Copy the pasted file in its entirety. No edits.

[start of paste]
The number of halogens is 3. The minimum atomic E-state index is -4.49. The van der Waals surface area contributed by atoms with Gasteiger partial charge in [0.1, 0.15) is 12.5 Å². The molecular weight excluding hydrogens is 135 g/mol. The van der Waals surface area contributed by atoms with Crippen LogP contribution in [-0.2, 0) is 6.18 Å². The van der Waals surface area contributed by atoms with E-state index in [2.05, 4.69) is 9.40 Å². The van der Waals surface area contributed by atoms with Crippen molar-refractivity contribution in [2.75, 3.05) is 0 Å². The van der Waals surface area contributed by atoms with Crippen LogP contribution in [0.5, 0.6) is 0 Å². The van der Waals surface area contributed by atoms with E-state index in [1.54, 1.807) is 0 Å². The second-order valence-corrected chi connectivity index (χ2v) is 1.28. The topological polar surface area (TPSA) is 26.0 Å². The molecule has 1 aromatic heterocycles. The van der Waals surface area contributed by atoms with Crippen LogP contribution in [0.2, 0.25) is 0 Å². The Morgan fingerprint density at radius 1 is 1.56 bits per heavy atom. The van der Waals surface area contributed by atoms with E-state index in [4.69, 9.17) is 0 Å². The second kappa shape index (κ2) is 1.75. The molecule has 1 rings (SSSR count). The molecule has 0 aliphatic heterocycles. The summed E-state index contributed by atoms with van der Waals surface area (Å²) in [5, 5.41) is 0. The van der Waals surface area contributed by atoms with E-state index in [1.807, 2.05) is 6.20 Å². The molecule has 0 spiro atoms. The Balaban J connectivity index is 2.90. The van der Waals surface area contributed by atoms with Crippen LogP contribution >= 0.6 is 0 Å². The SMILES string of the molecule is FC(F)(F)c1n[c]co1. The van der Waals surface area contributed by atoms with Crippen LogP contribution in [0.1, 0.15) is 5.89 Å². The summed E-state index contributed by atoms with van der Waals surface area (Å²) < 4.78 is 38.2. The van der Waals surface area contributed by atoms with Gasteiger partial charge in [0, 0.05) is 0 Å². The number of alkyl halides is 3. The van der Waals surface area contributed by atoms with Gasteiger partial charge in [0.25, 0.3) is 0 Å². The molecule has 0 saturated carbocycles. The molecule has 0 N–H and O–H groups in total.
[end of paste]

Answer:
The number of halogens is 3. The minimum atomic E-state index is -4.49. The van der Waals surface area contributed by atoms with Gasteiger partial charge in [0.1, 0.15) is 12.5 Å². The molecular weight excluding hydrogens is 135 g/mol. The van der Waals surface area contributed by atoms with Crippen LogP contribution in [-0.2, 0) is 6.18 Å². The van der Waals surface area contributed by atoms with E-state index in [2.05, 4.69) is 9.40 Å². The van der Waals surface area contributed by atoms with Crippen molar-refractivity contribution in [2.75, 3.05) is 0 Å². The van der Waals surface area contributed by atoms with Crippen LogP contribution in [0.5, 0.6) is 0 Å². The van der Waals surface area contributed by atoms with E-state index in [1.54, 1.807) is 0 Å². The second-order valence-corrected chi connectivity index (χ2v) is 1.28. The topological polar surface area (TPSA) is 26.0 Å². The molecule has 1 aromatic heterocycles. The van der Waals surface area contributed by atoms with Crippen LogP contribution in [0.2, 0.25) is 0 Å². The Morgan fingerprint density at radius 1 is 1.56 bits per heavy atom. The van der Waals surface area contributed by atoms with E-state index in [4.69, 9.17) is 0 Å². The second kappa shape index (κ2) is 1.75. The molecule has 1 rings (SSSR count). The molecule has 0 aliphatic heterocycles. The summed E-state index contributed by atoms with van der Waals surface area (Å²) in [5, 5.41) is 0. The van der Waals surface area contributed by atoms with E-state index in [1.807, 2.05) is 6.20 Å². The molecule has 0 spiro atoms. The Balaban J connectivity index is 2.90. The van der Waals surface area contributed by atoms with Crippen LogP contribution >= 0.6 is 0 Å². The SMILES string of the molecule is FC(F)(F)c1n[c]co1. The van der Waals surface area contributed by atoms with Crippen LogP contribution in [0.1, 0.15) is 5.89 Å². The summed E-state index contributed by atoms with van der Waals surface area (Å²) < 4.78 is 38.2. The van der Waals surface area contributed by atoms with Gasteiger partial charge in [0, 0.05) is 0 Å². The number of alkyl halides is 3. The van der Waals surface area contributed by atoms with Gasteiger partial charge in [0.25, 0.3) is 0 Å². The molecule has 0 saturated carbocycles. The molecule has 0 N–H and O–H groups in total.